Friday, February 10, 2006

He Tuned Out Distracting And Dissenting Voices—And He Was Greatly Blessed!

(Sixth Sunday of the Year (B): This homily was given on February 12, 2006, at St. Pius X Church, Westerly, R.I., by Fr. Raymond Suriani. Read Mark 1: 40-45.)

[For the audio version of this homily, click here: Sixth Sunday of the Year 2006]


He was a man who “tuned out” distracting, dissenting voices. And in the process, he was greatly blessed!

I’m talking about the leper in today’s Gospel story from Mark 1.

This is something we can discern once we look back at the first reading. There Moses (the author of the first 5 books of the Bible) proclaims the Hebrew law concerning lepers. In the last two verses of the text, it says: “The one who bears the sore of leprosy shall keep his garments rent and his head bare, and shall muffle his beard; he shall cry out, ‘Unclean, unclean!’ As long as the sore is on him he shall declare himself unclean, since he is in fact unclean. He shall dwell apart, making his abode outside the camp.” (Leviticus 13: 44-46)

All of which means that this sick, diseased man shouldn’t have been anywhere near Jesus! He should have been with his fellow lepers, miles away from those who were fit and healthy.

Given that fact, what do you think the eyewitnesses of this event were saying? What do you think their response was when they saw this leper approaching? Do you think they were saying, “Come, friend; come closer to us; come and see Jesus”?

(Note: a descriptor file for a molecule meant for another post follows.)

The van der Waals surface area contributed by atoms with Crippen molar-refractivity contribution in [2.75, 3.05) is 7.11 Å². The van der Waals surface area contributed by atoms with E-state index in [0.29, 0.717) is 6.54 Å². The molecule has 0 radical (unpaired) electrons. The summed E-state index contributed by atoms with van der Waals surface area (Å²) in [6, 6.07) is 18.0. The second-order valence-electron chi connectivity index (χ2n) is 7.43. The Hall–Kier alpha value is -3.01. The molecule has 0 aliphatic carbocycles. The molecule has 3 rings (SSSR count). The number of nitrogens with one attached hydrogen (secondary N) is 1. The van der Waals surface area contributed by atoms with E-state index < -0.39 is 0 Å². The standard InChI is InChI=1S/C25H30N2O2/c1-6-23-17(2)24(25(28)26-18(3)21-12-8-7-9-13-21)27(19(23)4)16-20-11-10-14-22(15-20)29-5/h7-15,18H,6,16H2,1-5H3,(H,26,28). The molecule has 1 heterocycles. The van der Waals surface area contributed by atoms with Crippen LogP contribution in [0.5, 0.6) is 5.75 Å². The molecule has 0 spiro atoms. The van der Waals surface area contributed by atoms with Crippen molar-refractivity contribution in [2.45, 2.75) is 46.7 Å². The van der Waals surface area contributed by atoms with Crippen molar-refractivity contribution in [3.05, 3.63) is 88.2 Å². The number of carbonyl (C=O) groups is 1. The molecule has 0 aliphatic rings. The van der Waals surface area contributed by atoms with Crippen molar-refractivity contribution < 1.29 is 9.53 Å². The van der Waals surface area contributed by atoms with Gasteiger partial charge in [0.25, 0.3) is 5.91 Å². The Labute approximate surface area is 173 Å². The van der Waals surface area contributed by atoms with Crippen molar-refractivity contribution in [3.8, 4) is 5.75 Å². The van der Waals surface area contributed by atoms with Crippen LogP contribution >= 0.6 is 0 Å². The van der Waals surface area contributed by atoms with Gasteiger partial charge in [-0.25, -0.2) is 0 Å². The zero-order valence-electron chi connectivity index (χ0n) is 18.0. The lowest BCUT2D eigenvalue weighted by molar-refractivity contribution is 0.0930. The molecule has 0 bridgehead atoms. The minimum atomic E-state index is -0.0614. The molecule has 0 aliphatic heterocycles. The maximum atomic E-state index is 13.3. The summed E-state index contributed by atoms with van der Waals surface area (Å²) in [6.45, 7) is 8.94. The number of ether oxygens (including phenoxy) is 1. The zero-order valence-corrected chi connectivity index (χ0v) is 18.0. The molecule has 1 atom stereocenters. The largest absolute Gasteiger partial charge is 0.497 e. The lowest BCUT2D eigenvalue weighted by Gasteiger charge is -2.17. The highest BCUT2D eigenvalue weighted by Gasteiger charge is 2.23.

I don’t think so!

They were probably screaming at the guy: “Get away! What the matter with you? Don’t you know the law? Get out of here!”

This leper, thankfully, was not deterred! As I said in the first line of my homily, he “tuned out” all the distracting and dissenting voices around him (that is, the voices that were commanding him to stay away). He tuned them out, came right up to Jesus, and knelt down within an arms-length of our Lord. (We know that, incidentally, because St. Mark says that at one point Jesus reached out with his arm and touched the leper with his hand.)

And because he tuned out all the negative voices and then “tuned in” to Jesus, this leper was greatly blessed. He was, as we heard a few moments ago, completely healed of his horrible disease. Perhaps the words of today’s responsorial psalm refrain were his words afterward: “I turn to you Lord, in time of trouble, and you fill me with the joy of salvation.”

What a great lesson there is here for all of us—and in particular for our young people: If you want Jesus to bless your life in extraordinary ways, then you need to “tune in” to him, AFTER YOU TUNE OUT THE DISSENTING AND DISTRACTING VOICES OF THIS WORLD!

Needless to say, in our extremely noisy, anti-God culture, this is a challenge—a very big challenge! It’s hard for all of us to “shut out” the voices of dissent and distraction; it’s equally as hard to “tune in” to the person and message of Jesus.

I’ll give you one example to illustrate the difficulty. . . .

A few weeks ago, we began to prepare for this year’s trip to the Steubenville East youth conference, which will take place (as always) in mid-July. We did that by gathering some of the chaperones together for a brief meeting here in church. During the course of our discussion that night, some of the “veteran” adults (i.e., those who’ve been coming for many years) made an interesting observation. They noted that, on our most recent trips to the conference, we’ve had to deal with many more “resistant” and “disconnected” teens than we had to deal with in previous years.